Computer Associates' hostile takeover bid for Computer Sciences (CSC) is growing increasingly nasty, with CSC announcing it will use "any legal means necessary" to ward off the attempt, and CA vowing to persevere.
Meanwhile, analysts warn that a hostile takeover might lead to the loss of CSC's key asset - its people.
Following aborted merger talks that started in December, CA offered to buy CSC for $108 per share, or a total of about $9 billion in cash, on 10 February. When the CSC board was slow to respond to the offer, CA turned directly to the company's shareholders.
On 17 February, CA announced a cash tender for all 85 million outstanding CSC common stock at the same $108 price. According to CSC, CA subsequently 'indicated' that it might raise the bid to $114 if CSC would agree to a friendly merger.
The warring companies give strongly differing accounts of the talks that preceded all this. While CSC chairman and CEO Van Honeycutt has denied that the meetings between both companies had amounted to merger negotiations, CA executives have suggested that both companies were agreed on all aspects of a deal except price.
On Wednesday, the CSC board formally turned down the offer and refused to enter into renewed merger negotiations. In a letter to CA chairman and CEO Charles Wang, Van Honeycutt claimed the offer "does not represent fair value".
Honeycutt listed three reasons why the merger was ill advised. First, the resulting company would be financially weaker and have a lower credit rating, placing CSC at a disadvantage to conclude large outsourcing deals. Second, CSC would lose its credibility as a provider of vendor-independent solutions. And finally, CSC's top asset, its personnel, might be inclined to leave due to the differences in corporate culture.
These same criticisms of the proposed deal have been voiced earlier by analysts.
The letter further claimed that some CSC customers have threatened to end their outsourcing contracts with CSC if the merger goes through, or would reduce the flow of new business to CSC. This would mean that the merged company would almost certainly lose some sources of revenue, while potential revenue gains from synergies between both companies remain doubtful.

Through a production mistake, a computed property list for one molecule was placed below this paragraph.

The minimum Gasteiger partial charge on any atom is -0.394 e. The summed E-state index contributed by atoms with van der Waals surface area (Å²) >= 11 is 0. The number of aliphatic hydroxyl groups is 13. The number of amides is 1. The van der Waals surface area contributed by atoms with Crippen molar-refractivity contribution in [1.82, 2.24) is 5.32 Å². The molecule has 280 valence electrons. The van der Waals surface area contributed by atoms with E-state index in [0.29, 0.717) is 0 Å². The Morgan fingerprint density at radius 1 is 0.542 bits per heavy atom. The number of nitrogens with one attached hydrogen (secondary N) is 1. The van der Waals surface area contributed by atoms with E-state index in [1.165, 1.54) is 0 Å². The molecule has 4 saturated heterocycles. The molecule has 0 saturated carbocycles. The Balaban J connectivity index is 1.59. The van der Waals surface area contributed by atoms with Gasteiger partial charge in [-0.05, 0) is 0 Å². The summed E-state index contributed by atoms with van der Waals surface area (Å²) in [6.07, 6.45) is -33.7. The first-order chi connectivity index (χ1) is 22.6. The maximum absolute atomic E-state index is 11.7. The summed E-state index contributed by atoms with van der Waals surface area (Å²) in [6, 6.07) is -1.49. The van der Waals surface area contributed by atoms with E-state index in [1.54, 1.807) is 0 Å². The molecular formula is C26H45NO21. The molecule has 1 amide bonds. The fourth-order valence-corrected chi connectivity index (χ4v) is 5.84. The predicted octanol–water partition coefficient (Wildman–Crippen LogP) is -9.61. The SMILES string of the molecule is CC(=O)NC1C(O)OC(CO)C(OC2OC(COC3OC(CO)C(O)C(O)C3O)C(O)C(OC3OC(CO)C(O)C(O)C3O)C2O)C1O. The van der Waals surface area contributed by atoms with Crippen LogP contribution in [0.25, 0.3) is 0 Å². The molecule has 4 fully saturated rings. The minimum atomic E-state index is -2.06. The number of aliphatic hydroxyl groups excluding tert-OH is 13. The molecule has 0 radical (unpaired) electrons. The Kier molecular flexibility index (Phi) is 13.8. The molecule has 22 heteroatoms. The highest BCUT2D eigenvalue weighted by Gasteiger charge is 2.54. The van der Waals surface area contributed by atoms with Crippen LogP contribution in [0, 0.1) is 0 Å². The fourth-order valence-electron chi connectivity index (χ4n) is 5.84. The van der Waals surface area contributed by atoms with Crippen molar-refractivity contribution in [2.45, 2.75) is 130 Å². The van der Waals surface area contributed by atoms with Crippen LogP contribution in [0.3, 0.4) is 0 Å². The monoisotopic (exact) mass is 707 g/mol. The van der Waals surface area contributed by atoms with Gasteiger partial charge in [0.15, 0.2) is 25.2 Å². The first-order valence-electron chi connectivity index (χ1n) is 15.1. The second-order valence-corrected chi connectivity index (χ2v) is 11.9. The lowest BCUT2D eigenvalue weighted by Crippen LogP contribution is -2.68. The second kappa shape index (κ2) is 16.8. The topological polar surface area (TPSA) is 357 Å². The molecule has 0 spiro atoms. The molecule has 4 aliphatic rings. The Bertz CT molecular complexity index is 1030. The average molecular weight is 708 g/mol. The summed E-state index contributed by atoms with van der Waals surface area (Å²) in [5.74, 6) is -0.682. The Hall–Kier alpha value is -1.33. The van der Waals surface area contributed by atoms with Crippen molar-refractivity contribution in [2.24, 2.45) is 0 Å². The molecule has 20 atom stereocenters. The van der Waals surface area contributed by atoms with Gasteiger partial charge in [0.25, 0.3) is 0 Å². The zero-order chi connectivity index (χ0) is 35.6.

The letter concludes: "Charles, we respectfully suggest that you withdraw your offer immediately and move on."
In a filing with the Securities and Exchange Commission, CSC outlined a number of measures to prevent a hostile takeover. Amendments to the company's bylaw make sure that certain laws regarding takeovers in the state of Nevada do not apply to the company.
Other moves aim to make a takeover more expensive. The company's board has given Honeycutt the power to designate up to 150 employees who would receive special compensation should the takeover go ahead. And the shareholder rights plan was amended to the effect that CSC shareholders would be entitled to buy CA stock at a discount.
CA immediately responded to Honeycutt's letter by announcing its intention to push through with its offer to CSC shareholders. It is pushing for a shareholder referendum.
Tom Sweeny, an analyst at Dataquest, said he expected CSC to put up a bitter fight. "CSC's unique value proposition to the marketplace would almost certainly be lost in a CA scenario," Sweeny said.
Though he refused to speculate on the outcome of the fight, he warned: "Services is a people business. And there is absolutely no guarantee that people won't leave". He added that the possibility of key personnel leaving the company was "probably the best defence" that CSC now has.
Shareholders showed their uncertainty about the deal in trading on Thursday: after the announcement of CSC's rejection and its measures to counter the takeover, shares in the company fell. They closed at $103.5, well below the price of CA's offer. CA's shares, meanwhile, were up $.06 at $47.06.
CA has 11,000 employees and had revenues of $4.5 billion in 1997. CSC dwarfs its suitor with 44.000 employees and revenues of $6.3 billion. The takeover, if it goes ahead, will rival the proposed merger between Compaq and Digital as the largest such deal in the history of the computer business.
The Compaq deal has been estimated at $9.6 billion. CA stated on Thursday that its $108 bid for CSC would actually amount to a $9.8 billion transaction, rather than the $9 billion reported earlier, because of $700 million of CSC indebtedness.
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